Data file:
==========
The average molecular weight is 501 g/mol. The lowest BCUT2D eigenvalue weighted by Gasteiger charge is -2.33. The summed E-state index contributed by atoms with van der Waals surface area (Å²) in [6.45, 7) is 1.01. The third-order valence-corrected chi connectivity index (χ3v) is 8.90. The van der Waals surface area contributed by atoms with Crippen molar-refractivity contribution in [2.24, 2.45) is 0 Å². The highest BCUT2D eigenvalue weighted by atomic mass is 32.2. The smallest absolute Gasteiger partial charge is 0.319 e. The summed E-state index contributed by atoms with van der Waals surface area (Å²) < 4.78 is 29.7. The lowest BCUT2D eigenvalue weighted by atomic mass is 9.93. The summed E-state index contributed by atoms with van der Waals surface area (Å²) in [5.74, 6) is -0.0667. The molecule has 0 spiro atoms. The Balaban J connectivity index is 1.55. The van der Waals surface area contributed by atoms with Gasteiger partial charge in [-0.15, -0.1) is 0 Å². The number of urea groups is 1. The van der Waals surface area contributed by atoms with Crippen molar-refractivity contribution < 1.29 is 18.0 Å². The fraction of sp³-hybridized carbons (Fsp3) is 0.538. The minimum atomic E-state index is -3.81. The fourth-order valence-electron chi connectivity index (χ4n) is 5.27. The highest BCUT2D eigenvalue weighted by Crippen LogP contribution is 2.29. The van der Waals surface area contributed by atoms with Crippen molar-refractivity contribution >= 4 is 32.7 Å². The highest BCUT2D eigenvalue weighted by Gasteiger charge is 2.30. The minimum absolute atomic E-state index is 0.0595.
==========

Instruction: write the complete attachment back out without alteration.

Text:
The average molecular weight is 501 g/mol. The lowest BCUT2D eigenvalue weighted by Gasteiger charge is -2.33. The summed E-state index contributed by atoms with van der Waals surface area (Å²) in [6.45, 7) is 1.01. The third-order valence-corrected chi connectivity index (χ3v) is 8.90. The van der Waals surface area contributed by atoms with Crippen molar-refractivity contribution in [2.24, 2.45) is 0 Å². The highest BCUT2D eigenvalue weighted by atomic mass is 32.2. The smallest absolute Gasteiger partial charge is 0.319 e. The summed E-state index contributed by atoms with van der Waals surface area (Å²) < 4.78 is 29.7. The lowest BCUT2D eigenvalue weighted by atomic mass is 9.93. The summed E-state index contributed by atoms with van der Waals surface area (Å²) in [5.74, 6) is -0.0667. The molecule has 0 spiro atoms. The Balaban J connectivity index is 1.55. The van der Waals surface area contributed by atoms with Gasteiger partial charge in [-0.15, -0.1) is 0 Å². The number of urea groups is 1. The van der Waals surface area contributed by atoms with Crippen molar-refractivity contribution < 1.29 is 18.0 Å². The fraction of sp³-hybridized carbons (Fsp3) is 0.538. The minimum atomic E-state index is -3.81. The fourth-order valence-electron chi connectivity index (χ4n) is 5.27. The highest BCUT2D eigenvalue weighted by Crippen LogP contribution is 2.29. The van der Waals surface area contributed by atoms with Crippen molar-refractivity contribution >= 4 is 32.7 Å². The highest BCUT2D eigenvalue weighted by Gasteiger charge is 2.30. The minimum absolute atomic E-state index is 0.0595.